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Celent research: Cloud acceptance in the capital markets

First Published 12th December 2016

Explosion in regulatory requirements, macroeconomic uncertainty, cost pressures and fintech innovation are key drivers for cloud move says Celent/Colt report.

Brad Bailey, Celent

Brad Bailey, Celent

London - New research from Celent - sponsored by Colt - has found that the appetite for cloud-based services in capital markets has reached a critical point and that cloud is set to become the main delivery model for certain key functions in the near future.

The research, entitled 'The cloud comes of age in capital markets' shows that attitudes towards cloud have softened in the last 12-18 months, with participants showing more acceptance of the security, stability and reliability of cloud-based deployments.

The research paper shows that cloud adoption is being driven by four key factors: increase in regulation (e.g. MiFID II, Dodd-Frank), cost pressures, macroeconomic uncertainty (e.g. Brexit, China's economy), and the rise of fintech. The cloud can offer firms a more agile infrastructure that enables them to address evolving regulatory requirements and the proliferation of trading applications as well as the need to connect to multiple liquidity sources. The cloud can also facilitate the implementation of new ideas and reduce the cost of failure.

These drivers, however, have varied manifestations across the capital markets ecosystem:
- The buy side, in particular smaller firms, is more open to service-based models and has used hosted solutions for most systems, including trade management. Hedge funds are keen to develop insights quickly, making a cloud model more appealing.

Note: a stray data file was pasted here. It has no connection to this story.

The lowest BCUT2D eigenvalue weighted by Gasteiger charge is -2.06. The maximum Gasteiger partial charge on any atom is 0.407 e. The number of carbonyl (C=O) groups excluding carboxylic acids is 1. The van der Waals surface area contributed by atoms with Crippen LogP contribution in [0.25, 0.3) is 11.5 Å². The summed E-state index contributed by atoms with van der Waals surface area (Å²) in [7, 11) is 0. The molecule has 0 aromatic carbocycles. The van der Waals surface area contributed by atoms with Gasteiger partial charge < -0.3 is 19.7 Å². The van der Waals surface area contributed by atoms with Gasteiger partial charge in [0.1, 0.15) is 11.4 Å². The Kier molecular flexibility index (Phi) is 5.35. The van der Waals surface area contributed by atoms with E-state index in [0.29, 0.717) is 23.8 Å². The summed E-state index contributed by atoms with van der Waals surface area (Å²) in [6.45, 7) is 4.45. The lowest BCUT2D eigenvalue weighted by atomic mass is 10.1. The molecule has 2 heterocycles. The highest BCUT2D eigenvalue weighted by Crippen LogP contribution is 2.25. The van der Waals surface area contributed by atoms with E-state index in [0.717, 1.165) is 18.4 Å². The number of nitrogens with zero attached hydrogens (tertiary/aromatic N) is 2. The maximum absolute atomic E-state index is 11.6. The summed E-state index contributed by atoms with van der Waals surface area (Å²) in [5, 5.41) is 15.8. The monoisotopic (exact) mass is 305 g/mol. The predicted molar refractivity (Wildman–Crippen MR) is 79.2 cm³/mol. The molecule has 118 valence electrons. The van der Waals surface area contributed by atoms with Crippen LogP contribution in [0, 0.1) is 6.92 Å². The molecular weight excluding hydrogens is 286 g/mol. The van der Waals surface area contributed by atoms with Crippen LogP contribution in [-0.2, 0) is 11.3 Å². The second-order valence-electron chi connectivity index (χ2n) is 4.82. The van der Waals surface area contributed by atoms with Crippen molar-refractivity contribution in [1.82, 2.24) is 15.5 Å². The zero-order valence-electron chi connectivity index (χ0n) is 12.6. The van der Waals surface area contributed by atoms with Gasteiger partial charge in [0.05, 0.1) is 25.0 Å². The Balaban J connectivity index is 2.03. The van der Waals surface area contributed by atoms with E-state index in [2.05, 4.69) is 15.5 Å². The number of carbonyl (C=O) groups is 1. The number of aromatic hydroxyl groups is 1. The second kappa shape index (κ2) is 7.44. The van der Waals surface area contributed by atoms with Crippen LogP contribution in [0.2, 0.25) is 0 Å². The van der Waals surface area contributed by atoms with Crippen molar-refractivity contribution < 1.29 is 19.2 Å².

- The sell side tends to be more focused on maintaining control of their systems. However, they are eager to explore solutions that build better distribution models and to a lower, variable cost model. Many firms have already created private clouds for key resources while moving less sensitive applications to the public cloud.

The adoption of cloud based deployments also varies across business functions. Whereas there has been a wider acceptance for moving non-core and non-proprietary data to a cloud environment, the move of front office functions and proprietary or client information has lagged behind. However, this attitude is shifting as firms become more comfortable with the performance and security of the cloud. Innovative TradingTech, RegTech, and market data services are also expected to move to the cloud.

Moreover, the research found that there are still barriers to be overcome before widespread adoption of the cloud, namely data storage locations, risk liability and organisational inertia.

According to Brad Bailey, Research Director at Celent: "The barriers to cloud adoption are no longer based on a mistrust of the technology, but rather how to successfully deploy a solution that complies with regulations, and these concerns are common to all technology solutions, cloud-based or not. In many cases the public cloud is now more secure than on premise systems and we are seeing institutions alter their attitude from 'never' to 'how to' embrace the cloud."

The capital market space is also seeing a parallel emergence of the need for better connectivity to support secure cloud deployments. Security and performance concerns limit the usability of the public internet as a connectivity option for capital market participants. Private, dedicated cloud access is better suited for capital market requirements, offering better speed and latency as well as superior performance and security.